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John’s Horror Corner: Project Nightmare (1987), a super low budget and completely forgettable Sci-Fi film.

March 28, 2021

MY CALL: For a very low budget movie so hard to find and which I never knew existed, this is decent enough in concept, but completely neutered in execution. I’d never recommend it. But there’s nothing aggravatingly bad either. It’s just boring. Don’t trust the incredibly misleading movie poster art!

After awakening to the destruction of their tents and campsite, Jon and Gus have no idea what happened and cannot seem to navigate to the nearby towns that they know should be there. They also believe that they are being stalked by… something. This something manifests as a visible but incorporeal colorful force in the sky and among the trees. More of a “presence” than a thing really.

As they journey on foot in search of civilization, they encounter a kind reclusive homeowner who takes them in for the night and a stranger with a flat tire. These two characters begin as completely normal, but eventually wander into the abstract. Unfortunately, like the incorporeal presence following them, these abstract concepts never find any satisfying development in the movie. Sure, they’ll be explained. But through expository dialogue we will be “told” not “shown.”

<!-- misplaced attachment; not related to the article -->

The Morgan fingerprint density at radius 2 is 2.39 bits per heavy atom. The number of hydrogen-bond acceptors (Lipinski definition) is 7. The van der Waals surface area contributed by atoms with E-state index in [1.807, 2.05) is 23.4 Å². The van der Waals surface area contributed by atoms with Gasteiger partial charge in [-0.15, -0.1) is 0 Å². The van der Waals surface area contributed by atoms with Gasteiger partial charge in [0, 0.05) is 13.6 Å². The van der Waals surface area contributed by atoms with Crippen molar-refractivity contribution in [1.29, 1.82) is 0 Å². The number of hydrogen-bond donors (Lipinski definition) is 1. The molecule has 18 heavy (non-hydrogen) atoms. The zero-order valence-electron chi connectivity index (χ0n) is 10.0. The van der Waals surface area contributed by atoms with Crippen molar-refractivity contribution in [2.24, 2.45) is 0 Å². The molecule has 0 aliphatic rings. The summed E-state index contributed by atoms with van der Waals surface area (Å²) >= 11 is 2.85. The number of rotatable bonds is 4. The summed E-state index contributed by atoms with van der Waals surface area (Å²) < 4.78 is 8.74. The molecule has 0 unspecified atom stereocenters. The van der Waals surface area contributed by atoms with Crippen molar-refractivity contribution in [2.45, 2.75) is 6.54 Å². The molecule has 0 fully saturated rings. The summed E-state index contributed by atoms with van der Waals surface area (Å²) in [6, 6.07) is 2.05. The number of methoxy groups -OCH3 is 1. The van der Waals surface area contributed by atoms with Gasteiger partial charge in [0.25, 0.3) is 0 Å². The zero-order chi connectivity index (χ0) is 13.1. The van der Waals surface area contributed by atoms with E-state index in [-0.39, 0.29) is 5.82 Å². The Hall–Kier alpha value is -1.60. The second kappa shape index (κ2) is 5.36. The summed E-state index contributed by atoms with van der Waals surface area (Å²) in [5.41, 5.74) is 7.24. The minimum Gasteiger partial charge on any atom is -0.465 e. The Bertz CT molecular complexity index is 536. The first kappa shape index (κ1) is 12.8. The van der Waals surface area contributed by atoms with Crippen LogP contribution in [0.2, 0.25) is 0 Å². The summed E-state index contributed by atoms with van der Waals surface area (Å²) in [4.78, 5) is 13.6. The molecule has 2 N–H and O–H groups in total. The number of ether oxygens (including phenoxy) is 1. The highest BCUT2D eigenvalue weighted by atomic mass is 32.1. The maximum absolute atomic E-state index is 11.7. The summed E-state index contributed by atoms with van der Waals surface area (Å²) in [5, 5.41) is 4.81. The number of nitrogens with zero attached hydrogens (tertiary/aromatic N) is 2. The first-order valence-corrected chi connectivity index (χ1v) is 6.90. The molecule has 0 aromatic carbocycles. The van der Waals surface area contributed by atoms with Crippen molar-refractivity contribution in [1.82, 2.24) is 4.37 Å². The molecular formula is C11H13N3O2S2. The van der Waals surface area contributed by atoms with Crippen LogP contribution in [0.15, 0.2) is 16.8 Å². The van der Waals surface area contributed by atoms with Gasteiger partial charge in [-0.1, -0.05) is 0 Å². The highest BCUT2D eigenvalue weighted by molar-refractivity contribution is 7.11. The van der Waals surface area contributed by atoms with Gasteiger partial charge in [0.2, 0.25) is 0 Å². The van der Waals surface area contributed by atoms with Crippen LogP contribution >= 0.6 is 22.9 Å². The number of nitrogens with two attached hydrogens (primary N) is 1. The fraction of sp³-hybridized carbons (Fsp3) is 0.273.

Trippy dream sequences feel like a film student’s psychedelic head trip laced with guilt and hidden meaning. We want to believe this will head somewhere meaningful… it doesn’t. Generally sluggishly paced and with no excitement to be found, eventually an underground facility is discovered where some form of mind control or induced delusion is underway in a government experiment station. Too bad this experiment wasn’t as compelling as Cube (1997), Source Code (2011) or The Belko Experiment (2016).

Director Donald M. Jones (Deadly Sunday, Murderlust) had all of the ideas, but none of the money to see them realized on screen. This has an interesting enough Sci-Fi premise for 1987, but the film is just a boring slog. Not a slowburn, mind you—just painfully boring. This would have been better in the hands of David Cronenberg, who essentially tapped into this notion (but much darker and more perverse) with Videodrome (1983).

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